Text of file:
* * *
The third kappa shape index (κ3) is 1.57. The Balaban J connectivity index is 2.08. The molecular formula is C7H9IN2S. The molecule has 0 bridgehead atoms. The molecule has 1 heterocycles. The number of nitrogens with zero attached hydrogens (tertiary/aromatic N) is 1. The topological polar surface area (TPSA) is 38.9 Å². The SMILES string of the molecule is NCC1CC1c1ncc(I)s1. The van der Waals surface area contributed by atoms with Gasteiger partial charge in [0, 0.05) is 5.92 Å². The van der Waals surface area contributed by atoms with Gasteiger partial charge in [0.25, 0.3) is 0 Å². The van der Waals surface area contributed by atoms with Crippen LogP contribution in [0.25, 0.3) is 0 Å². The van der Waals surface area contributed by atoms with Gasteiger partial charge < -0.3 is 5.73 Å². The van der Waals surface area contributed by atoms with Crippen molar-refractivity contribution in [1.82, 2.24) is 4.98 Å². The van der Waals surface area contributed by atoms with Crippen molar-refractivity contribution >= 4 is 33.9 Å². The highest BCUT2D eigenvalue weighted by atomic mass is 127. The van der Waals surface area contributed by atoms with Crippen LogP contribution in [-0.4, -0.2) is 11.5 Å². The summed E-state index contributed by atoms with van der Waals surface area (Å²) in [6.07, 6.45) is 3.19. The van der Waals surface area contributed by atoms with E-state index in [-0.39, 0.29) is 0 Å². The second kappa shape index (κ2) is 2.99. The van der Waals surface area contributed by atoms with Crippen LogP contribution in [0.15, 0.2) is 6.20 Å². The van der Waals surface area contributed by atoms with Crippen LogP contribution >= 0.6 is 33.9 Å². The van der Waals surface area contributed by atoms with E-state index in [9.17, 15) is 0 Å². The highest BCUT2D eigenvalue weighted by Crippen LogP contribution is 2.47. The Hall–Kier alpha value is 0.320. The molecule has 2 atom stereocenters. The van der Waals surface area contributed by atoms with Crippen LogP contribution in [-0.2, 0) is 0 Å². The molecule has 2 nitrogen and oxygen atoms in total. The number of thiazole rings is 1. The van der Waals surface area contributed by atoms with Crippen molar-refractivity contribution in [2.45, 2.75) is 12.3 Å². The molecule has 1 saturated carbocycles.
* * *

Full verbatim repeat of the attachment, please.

The third kappa shape index (κ3) is 1.57. The Balaban J connectivity index is 2.08. The molecular formula is C7H9IN2S. The molecule has 0 bridgehead atoms. The molecule has 1 heterocycles. The number of nitrogens with zero attached hydrogens (tertiary/aromatic N) is 1. The topological polar surface area (TPSA) is 38.9 Å². The SMILES string of the molecule is NCC1CC1c1ncc(I)s1. The van der Waals surface area contributed by atoms with Gasteiger partial charge in [0, 0.05) is 5.92 Å². The van der Waals surface area contributed by atoms with Gasteiger partial charge in [0.25, 0.3) is 0 Å². The van der Waals surface area contributed by atoms with Crippen LogP contribution in [0.25, 0.3) is 0 Å². The van der Waals surface area contributed by atoms with Gasteiger partial charge < -0.3 is 5.73 Å². The van der Waals surface area contributed by atoms with Crippen molar-refractivity contribution in [1.82, 2.24) is 4.98 Å². The van der Waals surface area contributed by atoms with Crippen molar-refractivity contribution >= 4 is 33.9 Å². The highest BCUT2D eigenvalue weighted by atomic mass is 127. The van der Waals surface area contributed by atoms with Crippen LogP contribution in [-0.4, -0.2) is 11.5 Å². The summed E-state index contributed by atoms with van der Waals surface area (Å²) in [6.07, 6.45) is 3.19. The van der Waals surface area contributed by atoms with E-state index in [-0.39, 0.29) is 0 Å². The second kappa shape index (κ2) is 2.99. The van der Waals surface area contributed by atoms with Crippen LogP contribution in [0.15, 0.2) is 6.20 Å². The van der Waals surface area contributed by atoms with Crippen LogP contribution >= 0.6 is 33.9 Å². The van der Waals surface area contributed by atoms with E-state index in [9.17, 15) is 0 Å². The highest BCUT2D eigenvalue weighted by Crippen LogP contribution is 2.47. The Hall–Kier alpha value is 0.320. The molecule has 2 atom stereocenters. The van der Waals surface area contributed by atoms with Crippen LogP contribution in [-0.2, 0) is 0 Å². The molecule has 2 nitrogen and oxygen atoms in total. The number of thiazole rings is 1. The van der Waals surface area contributed by atoms with Crippen molar-refractivity contribution in [2.45, 2.75) is 12.3 Å². The molecule has 1 saturated carbocycles.